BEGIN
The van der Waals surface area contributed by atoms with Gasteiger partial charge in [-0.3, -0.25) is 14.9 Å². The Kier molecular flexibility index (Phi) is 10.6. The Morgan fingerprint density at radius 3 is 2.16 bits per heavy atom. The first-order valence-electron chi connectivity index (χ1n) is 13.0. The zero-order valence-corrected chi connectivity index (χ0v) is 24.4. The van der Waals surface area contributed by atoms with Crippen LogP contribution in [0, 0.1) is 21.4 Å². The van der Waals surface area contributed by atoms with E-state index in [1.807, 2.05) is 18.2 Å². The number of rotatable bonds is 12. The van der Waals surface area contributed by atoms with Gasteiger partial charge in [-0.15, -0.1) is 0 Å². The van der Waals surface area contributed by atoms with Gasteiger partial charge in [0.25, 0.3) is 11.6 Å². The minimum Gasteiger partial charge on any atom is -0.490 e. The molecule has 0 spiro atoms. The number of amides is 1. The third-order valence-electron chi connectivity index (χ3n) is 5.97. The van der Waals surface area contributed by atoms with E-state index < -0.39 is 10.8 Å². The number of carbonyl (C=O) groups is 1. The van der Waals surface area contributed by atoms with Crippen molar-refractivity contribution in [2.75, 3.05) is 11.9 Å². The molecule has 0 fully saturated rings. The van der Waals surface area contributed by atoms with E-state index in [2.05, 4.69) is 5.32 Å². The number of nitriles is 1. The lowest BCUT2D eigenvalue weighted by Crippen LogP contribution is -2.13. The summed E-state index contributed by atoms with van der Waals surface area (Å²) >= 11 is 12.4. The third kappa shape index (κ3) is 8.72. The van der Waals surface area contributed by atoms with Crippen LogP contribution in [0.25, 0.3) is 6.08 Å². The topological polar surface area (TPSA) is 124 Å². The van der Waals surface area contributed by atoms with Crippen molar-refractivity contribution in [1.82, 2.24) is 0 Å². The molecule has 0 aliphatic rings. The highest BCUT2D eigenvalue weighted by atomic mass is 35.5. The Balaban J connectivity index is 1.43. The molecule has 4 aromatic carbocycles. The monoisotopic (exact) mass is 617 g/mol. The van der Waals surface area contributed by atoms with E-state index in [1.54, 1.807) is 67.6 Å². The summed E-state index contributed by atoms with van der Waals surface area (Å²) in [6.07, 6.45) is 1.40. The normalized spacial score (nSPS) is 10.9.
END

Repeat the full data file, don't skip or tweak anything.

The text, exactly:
The van der Waals surface area contributed by atoms with Gasteiger partial charge in [-0.3, -0.25) is 14.9 Å². The Kier molecular flexibility index (Phi) is 10.6. The Morgan fingerprint density at radius 3 is 2.16 bits per heavy atom. The first-order valence-electron chi connectivity index (χ1n) is 13.0. The zero-order valence-corrected chi connectivity index (χ0v) is 24.4. The van der Waals surface area contributed by atoms with Crippen LogP contribution in [0, 0.1) is 21.4 Å². The van der Waals surface area contributed by atoms with E-state index in [1.807, 2.05) is 18.2 Å². The number of rotatable bonds is 12. The van der Waals surface area contributed by atoms with Gasteiger partial charge in [-0.15, -0.1) is 0 Å². The van der Waals surface area contributed by atoms with Gasteiger partial charge in [0.25, 0.3) is 11.6 Å². The minimum Gasteiger partial charge on any atom is -0.490 e. The molecule has 0 spiro atoms. The number of amides is 1. The third-order valence-electron chi connectivity index (χ3n) is 5.97. The van der Waals surface area contributed by atoms with E-state index < -0.39 is 10.8 Å². The number of carbonyl (C=O) groups is 1. The van der Waals surface area contributed by atoms with Crippen molar-refractivity contribution in [2.75, 3.05) is 11.9 Å². The molecule has 0 fully saturated rings. The van der Waals surface area contributed by atoms with E-state index in [2.05, 4.69) is 5.32 Å². The number of nitriles is 1. The lowest BCUT2D eigenvalue weighted by Crippen LogP contribution is -2.13. The summed E-state index contributed by atoms with van der Waals surface area (Å²) >= 11 is 12.4. The third kappa shape index (κ3) is 8.72. The van der Waals surface area contributed by atoms with Crippen LogP contribution in [0.25, 0.3) is 6.08 Å². The topological polar surface area (TPSA) is 124 Å². The van der Waals surface area contributed by atoms with Crippen molar-refractivity contribution in [1.82, 2.24) is 0 Å². The molecule has 0 aliphatic rings. The highest BCUT2D eigenvalue weighted by atomic mass is 35.5. The Balaban J connectivity index is 1.43. The molecule has 4 aromatic carbocycles. The monoisotopic (exact) mass is 617 g/mol. The van der Waals surface area contributed by atoms with E-state index in [1.54, 1.807) is 67.6 Å². The summed E-state index contributed by atoms with van der Waals surface area (Å²) in [6.07, 6.45) is 1.40. The normalized spacial score (nSPS) is 10.9.